LONDON • Manchester City coach Pep Guardiola has dismissed claims he is finding it tough in the English Premier League, particularly after he admitted that his team were out of the title race after the 4-0 defeat by Everton last weekend.
Speaking at a pre-match conference yesterday before today's match against high-flying Tottenham at the Etihad Stadium, the Spaniard said he is "happy" to be in charge of City.
"The expectations are what it is because of my past," he said, referring to when he won the La Liga and Bundesliga titles in his first seasons in charge of Barcelona and Bayern Munich respectively.
"I am happy here in Manchester. I feel very welcome and I am fighting."
When asked how he feels about Spurs, who are on a run of six successive league victories, Guardiola added: "Brilliant. Strong physically, good build-up, quality between the lines. It's a good team - they play attractive football."
In contrast to Tottenham's good form, City have lost four out of their last eight league games and lie in fifth place, two points off the Champions League spots.
I can't feel scared, being given an opportunity like this to change my life. There are more challenges and opportunities to change the lives of my family members, so I can't be scared of anything.
GABRIEL JESUS, Manchester City's new Brazilian signing, champing at the bit to start the latest chapter of his life.
Goalkeeper Claudio Bravo, signed by Guardiola this season to replace Joe Hart, has been partly to blame for the dire run. The Chilean has conceded 14 of the last 22 shots he faced, including four from four against Everton.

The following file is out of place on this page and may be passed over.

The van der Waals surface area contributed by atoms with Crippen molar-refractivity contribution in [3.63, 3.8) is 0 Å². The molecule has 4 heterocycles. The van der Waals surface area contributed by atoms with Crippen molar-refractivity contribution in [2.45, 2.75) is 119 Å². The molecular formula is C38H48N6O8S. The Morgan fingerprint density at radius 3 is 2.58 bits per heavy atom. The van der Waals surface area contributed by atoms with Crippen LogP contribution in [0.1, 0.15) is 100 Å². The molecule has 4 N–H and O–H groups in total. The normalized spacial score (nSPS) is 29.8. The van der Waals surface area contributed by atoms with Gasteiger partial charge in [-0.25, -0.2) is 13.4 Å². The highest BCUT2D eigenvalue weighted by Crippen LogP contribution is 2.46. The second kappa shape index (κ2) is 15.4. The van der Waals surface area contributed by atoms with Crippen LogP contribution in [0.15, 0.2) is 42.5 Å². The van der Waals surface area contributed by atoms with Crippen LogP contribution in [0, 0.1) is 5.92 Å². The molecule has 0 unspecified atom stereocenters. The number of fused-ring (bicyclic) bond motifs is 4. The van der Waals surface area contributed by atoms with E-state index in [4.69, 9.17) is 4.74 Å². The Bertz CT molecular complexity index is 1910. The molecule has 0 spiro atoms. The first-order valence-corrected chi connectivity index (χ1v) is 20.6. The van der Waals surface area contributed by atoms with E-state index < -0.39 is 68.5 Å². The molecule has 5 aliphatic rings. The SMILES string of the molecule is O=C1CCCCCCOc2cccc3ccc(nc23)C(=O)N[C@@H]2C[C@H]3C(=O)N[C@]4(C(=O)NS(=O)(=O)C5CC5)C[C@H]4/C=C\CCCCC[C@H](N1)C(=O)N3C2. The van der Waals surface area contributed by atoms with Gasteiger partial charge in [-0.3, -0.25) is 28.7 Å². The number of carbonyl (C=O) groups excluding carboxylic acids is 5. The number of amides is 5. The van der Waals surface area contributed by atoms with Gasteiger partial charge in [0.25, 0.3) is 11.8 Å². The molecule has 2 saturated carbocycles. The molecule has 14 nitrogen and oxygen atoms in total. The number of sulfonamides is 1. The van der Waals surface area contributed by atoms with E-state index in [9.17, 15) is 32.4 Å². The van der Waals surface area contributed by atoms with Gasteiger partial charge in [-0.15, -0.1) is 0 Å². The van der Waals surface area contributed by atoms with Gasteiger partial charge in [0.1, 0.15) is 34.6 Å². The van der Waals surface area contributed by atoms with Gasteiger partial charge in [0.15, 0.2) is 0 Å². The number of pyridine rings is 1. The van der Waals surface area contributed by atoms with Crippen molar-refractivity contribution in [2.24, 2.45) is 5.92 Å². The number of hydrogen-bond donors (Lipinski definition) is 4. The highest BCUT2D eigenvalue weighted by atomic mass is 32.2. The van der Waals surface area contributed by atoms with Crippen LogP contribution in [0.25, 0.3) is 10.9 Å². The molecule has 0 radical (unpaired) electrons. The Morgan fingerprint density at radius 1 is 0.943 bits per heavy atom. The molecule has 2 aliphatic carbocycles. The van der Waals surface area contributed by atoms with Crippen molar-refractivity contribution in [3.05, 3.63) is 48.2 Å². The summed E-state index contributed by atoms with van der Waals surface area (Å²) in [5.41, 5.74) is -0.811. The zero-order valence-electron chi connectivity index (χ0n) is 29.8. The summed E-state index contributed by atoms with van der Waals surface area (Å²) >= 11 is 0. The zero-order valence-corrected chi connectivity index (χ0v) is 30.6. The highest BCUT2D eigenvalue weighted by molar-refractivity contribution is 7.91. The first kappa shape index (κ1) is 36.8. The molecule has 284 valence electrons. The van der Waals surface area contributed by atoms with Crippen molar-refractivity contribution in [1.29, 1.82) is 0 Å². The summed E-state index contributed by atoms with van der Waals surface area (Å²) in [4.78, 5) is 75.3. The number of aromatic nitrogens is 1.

Guardiola appeared calm on criticism of his goalkeeper, saying: "We accept it. It's our job, manager's job, players' job. We accept it."
City's new signing Gabriel Jesus, who completed his £27 million (S$47.38 million) transfer from Palmeiras on Thursday, could make his debut at the Etihad Stadium.
The 19-year-old Brazil forward has admitted that adapting to the ferocious pace of the Premier League could prove a steep learning curve.
"I've watched it and I notice that it's a very hard, intense style of play. I hope to adapt as quickly as possible," Jesus, City's new No. 33, told the club website.
"I know it isn't going to be easy, but it depends on me to put in the effort to help with the transition.
"I can't feel scared, being given an opportunity like this to change my life. There are more challenges and opportunities to change the lives of my family members, so I can't be scared of anything."
Guardiola hinted that Jesus will feature in the Spurs clash, even if he does not start the game.
"He is fit and ready to be involved in the team. He will help us, he will have time to get involved," the City manager said.
"It would have been easier if he could have arrived in the beginning of the season, but he is smart and he has quality."
City also paid a record £175,000 to sign 13-year-old defender Finley Burns from third-tier Southend United last week, The Times of London reported yesterday.
The newspaper said the overall cost of the transfer could rise to more than £250,000 if Burns goes on to sign professional terms at the club, adding that City's outlay was unprecedented for a 13-year-old.
AGENCE FRANCE-PRESSE, REUTERS
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